Short-term medications include antibiotics, sedatives, sleeping pills and barbiturates, some of which are addictive or become ineffective if used over a long period of time.

Maintenance drugs include those used for chronic conditions such as diabetes and Parkinson's Disease.

Exemptions are available for residents of rural or remote areas without a pharmacy nearby.

Coverage of Early Fills of Medication

PharmaCare may not cover a prescription if you still have more than a two-week supply of the drug.

This helps to eliminate the dangers of having excess medication on hand. It also avoids waste, especially if your treatment with a drug is discontinued while you still have a large supply. When this happens, the drug and any portion of the cost paid by you and by PharmaCare is wasted. Also, if you do not dispose of the medication correctly, it may harm the environment. (For more information on the safe disposal of unused medications, visit your local pharmacy.)

If you choose to get a refill of your medication and you still have more than a two-week supply, PharmaCare will not cover any portion of the cost.

Note: In some cases, after consultation with your pharmacist and perhaps with your physician, it may be determined that an early fill of your prescription is appropriate. In this case, PharmaCare would cover the eligible costs.

Travel Supply Policy

PharmaCare does not usually cover a prescription claim if you have more than 14 days’ supply left. However, PharmaCare allows you to fill a prescription earlier if you need a supply for travel outside B.C.

Once every six months (180 days), if you are travelling out of province, you can top up your existing prescription supply to the maximum days’ supply recognized by PharmaCare as described below:

  • PharmaCare coverage of the first fill of an eligible drug intended for long-term use—and the first fill/refill of a prescription for an eligible drug intended for short-term use—is limited to a 30-day supply.
  • PharmaCare coverage for each refill of a prescription for an eligible drug intended for long‑term use is limited to a 100-day supply.

For your travel supply to be eligible for PharmaCare coverage, you must complete and sign a Travel Declaration form (supplied by your pharmacy) on the date your prescription is filled.

If you need more than the PharmaCare maximum days’ supply limit, only the maximum days’ supply will be eligible for coverage. You will be responsible for any remaining cost.

If you are covered under the Fair PharmaCare plan, only the portion of your prescription eligible for PharmaCare coverage will count towards your deductible and/or family maximum.

Drugs Requiring Pre-Approval

Limited Coverage Drugs

Limited coverage drugs are medications not generally considered to be the standard first treatment of choice or are medications for which more cost‑effective alternatives exist.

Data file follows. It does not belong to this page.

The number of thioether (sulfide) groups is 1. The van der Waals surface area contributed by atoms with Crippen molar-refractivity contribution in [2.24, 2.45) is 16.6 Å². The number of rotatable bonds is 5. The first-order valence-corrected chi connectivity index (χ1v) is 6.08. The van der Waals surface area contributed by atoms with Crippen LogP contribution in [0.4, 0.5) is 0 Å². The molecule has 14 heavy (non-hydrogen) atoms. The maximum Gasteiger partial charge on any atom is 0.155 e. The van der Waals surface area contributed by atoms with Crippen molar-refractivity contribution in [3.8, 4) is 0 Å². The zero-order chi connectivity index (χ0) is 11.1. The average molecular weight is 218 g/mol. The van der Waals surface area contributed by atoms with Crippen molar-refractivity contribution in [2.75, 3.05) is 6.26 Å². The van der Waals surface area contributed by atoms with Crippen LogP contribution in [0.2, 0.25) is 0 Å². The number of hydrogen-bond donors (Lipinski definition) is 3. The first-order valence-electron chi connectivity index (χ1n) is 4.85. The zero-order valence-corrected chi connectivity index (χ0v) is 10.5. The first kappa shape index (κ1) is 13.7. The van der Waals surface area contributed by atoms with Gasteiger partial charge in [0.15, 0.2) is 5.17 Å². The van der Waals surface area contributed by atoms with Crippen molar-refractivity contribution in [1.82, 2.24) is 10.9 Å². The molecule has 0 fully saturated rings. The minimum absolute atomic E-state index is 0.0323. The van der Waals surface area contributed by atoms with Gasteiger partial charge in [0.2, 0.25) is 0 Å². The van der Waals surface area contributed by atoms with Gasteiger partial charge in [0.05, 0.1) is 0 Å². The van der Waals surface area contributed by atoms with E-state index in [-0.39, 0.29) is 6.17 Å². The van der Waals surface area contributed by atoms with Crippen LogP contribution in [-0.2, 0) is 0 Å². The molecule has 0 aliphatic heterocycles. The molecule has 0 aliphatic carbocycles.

PharmaCare provides access to the drugs when medical circumstances warrant through its Special Authority process, described in the next section of this page.

If you have a medical need for a drug included in the Limited Drug Coverage Program, your health care practitioner can submit a Special Authority request to PharmaCare explaining your medical need.

» To find out which drugs PharmaCare covers and which drugs require Special Authority, use our online Formulary Search.

Drugs requiring "Special Authority" coverage

A Special Authority grants full benefit status to a medication that would otherwise be a partial benefit or a limited coverage drug. Your health care practitioner must submit the request for Special Authority.

Special Authorities are normally granted for a specific drug for an individual patient. In some cases, a Special Authority exemption may be granted to a physician or a physician specialty group. Exemptions provide coverage of a specific drug for all patients of a physician or a group of specialists.

Actual coverage is based on your usual PharmaCare plan rules, including any annual deductible requirement. If you receive Special Authority coverage for a drug, it may still be subject to the rules of the Low Cost Alternative Drug Program, Reference Drug Program and the PharmaCare Maximum Days' Supply and Maximum Pricing Policy still apply.

Special Authority coverage begins the day the information is entered into PharmaNet, the B.C. computer network that links all BC pharmacies to a central set of databases. Special Authority coverage may be for a limited time (for example, six months) or be indefinite.

To be eligible for coverage, Special Authority must be in place before you purchase a drug. Coverage cannot be provided retroactively.

For drugs in the following categories, you must have Special Authority approval before you fill the prescription.

To find out if your drug requires Special Authority, use our online Formulary Search.

The following categories of drugs are not eligible for Special Authority:

  • Drugs included as part of a private clinical trial
  • Diet therapy
  • Drugs classified as or used for cosmetic purposes
  • Drugs still under review by PharmaCare.